Journal article

Improving medication adherence in adult kidney transplantation (IMAKT): A pilot randomised controlled trial

Jac Kee Low, Elizabeth Manias, Kimberley Crawford, Rowan Walker, William R Mulley, Nigel D Toussaint, Michael Dooley, Elaine Kennedy, Catherine L Smith, Michelle Nalder, Doris Yip, Allison Williams



Resources to support long-term medication adherence in kidney transplantation are limited. This study aimed to determine the efficacy of an intervention designed for kidney transplant recipients to enhance medication adherence. A single-blind, multi-site, 12-month pilot randomised controlled trial was conducted at all five public hospitals providing adult kidney transplantation in Victoria, Australia. Participants were recruited at 4 to 6 weeks post-transplantation. Thirty-five participants were randomly assigned to a 3-month intervention, involving a face-to-face meeting (a medication review and a consumer-centred video) and health coaching every two weeks. Thirty-six were randomised to rec..

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Awarded by Australian National Health and Medical Research Council (NHMRC) Partnerships for Better Health grant

Funding Acknowledgements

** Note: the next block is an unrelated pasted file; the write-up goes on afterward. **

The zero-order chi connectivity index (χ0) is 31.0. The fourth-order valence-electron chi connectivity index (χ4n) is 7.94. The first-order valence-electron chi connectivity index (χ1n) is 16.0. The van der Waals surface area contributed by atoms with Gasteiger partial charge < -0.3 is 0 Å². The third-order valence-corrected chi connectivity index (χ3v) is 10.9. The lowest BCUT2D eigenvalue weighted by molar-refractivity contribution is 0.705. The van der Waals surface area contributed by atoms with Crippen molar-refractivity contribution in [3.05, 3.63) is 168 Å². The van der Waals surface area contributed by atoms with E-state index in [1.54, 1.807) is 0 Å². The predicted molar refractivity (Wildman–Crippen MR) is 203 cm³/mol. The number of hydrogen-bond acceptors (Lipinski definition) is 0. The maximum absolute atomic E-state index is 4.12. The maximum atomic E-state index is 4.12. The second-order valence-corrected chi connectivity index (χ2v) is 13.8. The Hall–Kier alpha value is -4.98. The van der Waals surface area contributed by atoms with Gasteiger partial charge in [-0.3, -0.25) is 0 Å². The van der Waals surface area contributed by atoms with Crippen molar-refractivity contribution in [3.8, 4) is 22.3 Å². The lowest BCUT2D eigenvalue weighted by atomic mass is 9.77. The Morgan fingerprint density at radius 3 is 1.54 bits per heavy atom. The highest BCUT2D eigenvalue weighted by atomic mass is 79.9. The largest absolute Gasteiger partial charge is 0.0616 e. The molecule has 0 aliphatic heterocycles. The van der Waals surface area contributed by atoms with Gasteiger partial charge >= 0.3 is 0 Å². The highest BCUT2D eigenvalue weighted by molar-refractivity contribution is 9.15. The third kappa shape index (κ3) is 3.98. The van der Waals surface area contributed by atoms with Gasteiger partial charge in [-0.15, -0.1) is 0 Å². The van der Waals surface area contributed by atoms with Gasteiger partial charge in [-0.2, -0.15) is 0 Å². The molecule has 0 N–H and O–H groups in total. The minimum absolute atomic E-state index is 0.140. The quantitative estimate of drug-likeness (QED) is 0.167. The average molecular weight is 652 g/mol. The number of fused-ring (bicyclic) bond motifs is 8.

This intervention trial was funded by an Australian National Health and Medical Research Council (NHMRC) Partnerships for Better Health grant (APP1056717). Dr. Kimberley Crawford was employed as a research fellow and her salary was partially funded by the Partnerships for Better Health grant. Jac Kee Low, a PhD researcher on this project, was partially supported by the Partnership for Better Health Grant in addition to a Faculty Graduate Research International Scholarship (FGRIS) from Monash University and a Monash Departmental Scholarship from Monash Nursing and Midwifery. Jac Kee Low was also funded by a Postgraduate Publication Award from Monash University. The authors declare that Westrock Switzerland Ltd provided free access to the medAmigo platform from December 2016 until completion of the study. Other than providing financial support, none of the sponsors were involved in the conduct of the research and data interpretation. We acknowledge the commitment and dedication of the study investigators and their clinical teams at the participating hospitals during the trial, especially Ms Dhineli Perera, Ms Kim Mullins, Ms Debbie Gregory and Ms Raylene Kwok. Additionally, we would like to thank Mr Gareth McGilvray for helping us to produce the consumer-centred video and Mr Rob ScottYoung for helping us with the concealment of group allocation.